No one is more surprised than me that my son Sam is going to be starting a Ph.D. program in organic chemistry in the fall. “Organic chemistry?” a friend recently asked. “Isn’t that the subject that knocks kids off their course to medical school.” Yes, but mostly because they fail it, not because they’re so good at it their professors ask them to consider graduate work.
That’s what happened to Sam. Three years after finishing his B.A. in English, he was still figuring out what he wants to be when he grows up. After considering graduate work in psychology, he decided what he really wanted to do was go to medical school. He started taking chemistry courses last summer, to get his pre-med prerequisites completed with a plan to apply to medical schools next year. He unexpectedly found he was a natural at chemistry and loves working in a lab, that getting a graduate degree would mean free school, a decent living stipend and health insurance, and a new path opened up in front of him.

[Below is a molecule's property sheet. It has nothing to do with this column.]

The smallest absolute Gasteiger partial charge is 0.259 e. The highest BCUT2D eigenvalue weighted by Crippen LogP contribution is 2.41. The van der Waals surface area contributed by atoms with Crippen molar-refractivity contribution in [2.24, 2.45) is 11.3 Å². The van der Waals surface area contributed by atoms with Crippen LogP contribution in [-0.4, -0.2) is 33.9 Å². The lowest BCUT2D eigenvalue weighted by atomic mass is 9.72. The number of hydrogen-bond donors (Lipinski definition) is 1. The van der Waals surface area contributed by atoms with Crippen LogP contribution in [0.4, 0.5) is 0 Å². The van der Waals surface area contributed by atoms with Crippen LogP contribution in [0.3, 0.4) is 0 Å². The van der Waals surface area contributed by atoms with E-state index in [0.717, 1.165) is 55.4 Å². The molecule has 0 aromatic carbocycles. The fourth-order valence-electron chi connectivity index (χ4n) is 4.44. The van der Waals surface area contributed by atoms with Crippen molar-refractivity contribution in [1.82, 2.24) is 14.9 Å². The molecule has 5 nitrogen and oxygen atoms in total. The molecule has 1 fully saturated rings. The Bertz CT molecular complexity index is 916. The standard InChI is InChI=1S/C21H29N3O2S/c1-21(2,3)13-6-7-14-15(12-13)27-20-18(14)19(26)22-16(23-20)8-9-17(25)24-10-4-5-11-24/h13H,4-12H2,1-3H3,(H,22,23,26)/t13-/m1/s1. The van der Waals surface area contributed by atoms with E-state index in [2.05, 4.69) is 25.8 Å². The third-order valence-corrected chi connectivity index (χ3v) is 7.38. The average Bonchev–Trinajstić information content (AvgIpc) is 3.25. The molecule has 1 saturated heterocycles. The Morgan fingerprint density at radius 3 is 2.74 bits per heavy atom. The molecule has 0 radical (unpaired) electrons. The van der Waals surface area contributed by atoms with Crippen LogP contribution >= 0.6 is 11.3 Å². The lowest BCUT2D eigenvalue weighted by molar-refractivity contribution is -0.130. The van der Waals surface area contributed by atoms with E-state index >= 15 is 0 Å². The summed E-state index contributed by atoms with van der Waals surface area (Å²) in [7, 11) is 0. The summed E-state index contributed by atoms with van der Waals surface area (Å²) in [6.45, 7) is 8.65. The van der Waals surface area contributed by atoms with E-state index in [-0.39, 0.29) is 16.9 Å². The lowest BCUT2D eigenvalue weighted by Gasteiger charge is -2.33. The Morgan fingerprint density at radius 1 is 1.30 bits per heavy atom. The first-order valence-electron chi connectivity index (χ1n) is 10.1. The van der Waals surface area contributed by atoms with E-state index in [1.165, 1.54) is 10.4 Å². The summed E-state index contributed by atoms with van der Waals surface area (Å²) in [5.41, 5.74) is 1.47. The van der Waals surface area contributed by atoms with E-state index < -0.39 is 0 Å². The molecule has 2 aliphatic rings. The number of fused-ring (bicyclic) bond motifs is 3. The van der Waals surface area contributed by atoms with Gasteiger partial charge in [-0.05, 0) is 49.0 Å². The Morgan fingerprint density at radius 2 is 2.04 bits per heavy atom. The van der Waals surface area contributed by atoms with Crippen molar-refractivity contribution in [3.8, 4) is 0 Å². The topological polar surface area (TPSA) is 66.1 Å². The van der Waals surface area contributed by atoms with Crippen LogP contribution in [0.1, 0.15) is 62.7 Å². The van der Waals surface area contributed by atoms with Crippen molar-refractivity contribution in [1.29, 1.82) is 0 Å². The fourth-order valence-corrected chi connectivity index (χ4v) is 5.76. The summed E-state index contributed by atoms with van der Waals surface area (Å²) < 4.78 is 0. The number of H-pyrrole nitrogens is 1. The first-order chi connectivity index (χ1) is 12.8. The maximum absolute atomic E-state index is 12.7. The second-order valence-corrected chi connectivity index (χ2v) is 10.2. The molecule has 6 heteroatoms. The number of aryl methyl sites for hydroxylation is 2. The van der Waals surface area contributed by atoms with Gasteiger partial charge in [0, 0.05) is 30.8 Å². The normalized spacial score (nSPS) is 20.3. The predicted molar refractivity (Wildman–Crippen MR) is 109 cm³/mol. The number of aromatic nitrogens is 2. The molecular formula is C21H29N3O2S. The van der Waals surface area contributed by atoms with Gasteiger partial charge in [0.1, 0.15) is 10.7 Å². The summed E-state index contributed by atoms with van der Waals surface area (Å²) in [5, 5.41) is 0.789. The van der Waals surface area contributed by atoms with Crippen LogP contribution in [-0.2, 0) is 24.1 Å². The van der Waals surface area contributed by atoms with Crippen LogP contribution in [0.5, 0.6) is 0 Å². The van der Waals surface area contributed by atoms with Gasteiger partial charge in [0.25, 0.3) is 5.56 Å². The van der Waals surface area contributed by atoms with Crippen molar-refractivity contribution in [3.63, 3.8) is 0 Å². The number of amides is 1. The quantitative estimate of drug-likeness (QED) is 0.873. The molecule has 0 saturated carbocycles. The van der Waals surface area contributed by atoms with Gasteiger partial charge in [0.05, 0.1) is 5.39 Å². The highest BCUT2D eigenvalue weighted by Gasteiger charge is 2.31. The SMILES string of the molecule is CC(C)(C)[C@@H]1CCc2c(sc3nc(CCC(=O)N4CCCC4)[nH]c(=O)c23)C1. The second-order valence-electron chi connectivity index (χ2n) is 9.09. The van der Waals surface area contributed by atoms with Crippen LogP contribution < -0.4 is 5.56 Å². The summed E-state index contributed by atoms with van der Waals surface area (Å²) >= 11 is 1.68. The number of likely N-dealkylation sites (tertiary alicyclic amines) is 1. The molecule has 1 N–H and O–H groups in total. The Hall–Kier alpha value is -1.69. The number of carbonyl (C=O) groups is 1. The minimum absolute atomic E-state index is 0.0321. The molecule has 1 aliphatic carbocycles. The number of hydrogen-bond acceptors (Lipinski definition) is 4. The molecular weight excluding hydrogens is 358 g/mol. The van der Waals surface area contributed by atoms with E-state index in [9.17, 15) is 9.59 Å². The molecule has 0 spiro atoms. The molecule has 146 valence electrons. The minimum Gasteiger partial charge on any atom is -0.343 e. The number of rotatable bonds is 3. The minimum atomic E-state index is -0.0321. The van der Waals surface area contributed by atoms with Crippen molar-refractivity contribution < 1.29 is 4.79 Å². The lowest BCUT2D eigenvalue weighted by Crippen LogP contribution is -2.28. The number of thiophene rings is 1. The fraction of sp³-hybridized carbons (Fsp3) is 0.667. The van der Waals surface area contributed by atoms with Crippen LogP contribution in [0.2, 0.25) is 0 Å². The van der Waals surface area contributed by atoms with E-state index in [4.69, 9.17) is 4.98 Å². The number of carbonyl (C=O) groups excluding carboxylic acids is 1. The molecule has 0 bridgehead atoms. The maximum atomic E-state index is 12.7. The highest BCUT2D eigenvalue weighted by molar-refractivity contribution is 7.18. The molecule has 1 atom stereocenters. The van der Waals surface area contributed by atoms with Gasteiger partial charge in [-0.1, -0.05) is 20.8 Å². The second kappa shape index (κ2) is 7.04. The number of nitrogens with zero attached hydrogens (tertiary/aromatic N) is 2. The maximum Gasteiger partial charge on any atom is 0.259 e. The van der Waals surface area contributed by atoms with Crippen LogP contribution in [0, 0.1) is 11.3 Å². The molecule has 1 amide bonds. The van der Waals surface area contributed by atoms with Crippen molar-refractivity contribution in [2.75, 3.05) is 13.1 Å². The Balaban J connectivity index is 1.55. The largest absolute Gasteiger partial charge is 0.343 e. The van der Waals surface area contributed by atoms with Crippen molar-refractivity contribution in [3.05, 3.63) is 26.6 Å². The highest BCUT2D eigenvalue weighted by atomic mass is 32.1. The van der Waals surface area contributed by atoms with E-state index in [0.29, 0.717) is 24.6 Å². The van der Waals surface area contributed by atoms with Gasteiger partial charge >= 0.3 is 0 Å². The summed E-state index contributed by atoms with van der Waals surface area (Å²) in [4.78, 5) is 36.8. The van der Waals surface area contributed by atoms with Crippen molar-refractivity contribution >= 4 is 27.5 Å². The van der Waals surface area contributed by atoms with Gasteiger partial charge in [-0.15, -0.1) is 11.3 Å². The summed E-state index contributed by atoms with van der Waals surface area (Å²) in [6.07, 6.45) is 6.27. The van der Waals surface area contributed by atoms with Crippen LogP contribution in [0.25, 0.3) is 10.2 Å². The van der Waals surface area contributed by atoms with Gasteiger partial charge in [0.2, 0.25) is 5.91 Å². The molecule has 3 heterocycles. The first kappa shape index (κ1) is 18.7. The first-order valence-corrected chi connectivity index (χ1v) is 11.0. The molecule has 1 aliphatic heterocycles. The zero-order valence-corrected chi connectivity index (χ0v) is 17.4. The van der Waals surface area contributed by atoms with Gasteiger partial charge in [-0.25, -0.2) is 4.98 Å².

David and I are in Tennessee visiting Sam and Marianna, and we went to see the lab where Sam works today. It looked like a real mad scientist’s lab, with a tray of dishes tilting back and forth, a beaker of a yellowish glop twirling behind a glass window, racks of small tubes with colorful tops and bottles of chemical mixtures behind glass with mysterious symbols written in black. Sam talked about the work he’s doing and showed us his lab book, full of notes and numbers and drawings of chemical structures. As an English major myself, I could fully appreciate the papers Sam wrote during college and the short stories and essays he produced for his honors project when he graduated from Clark University. The research he’s part of at the University of Tennessee is all foreign to me, but fascinating, and a reminder that the best way to figure out where you’re going is often to just keep moving.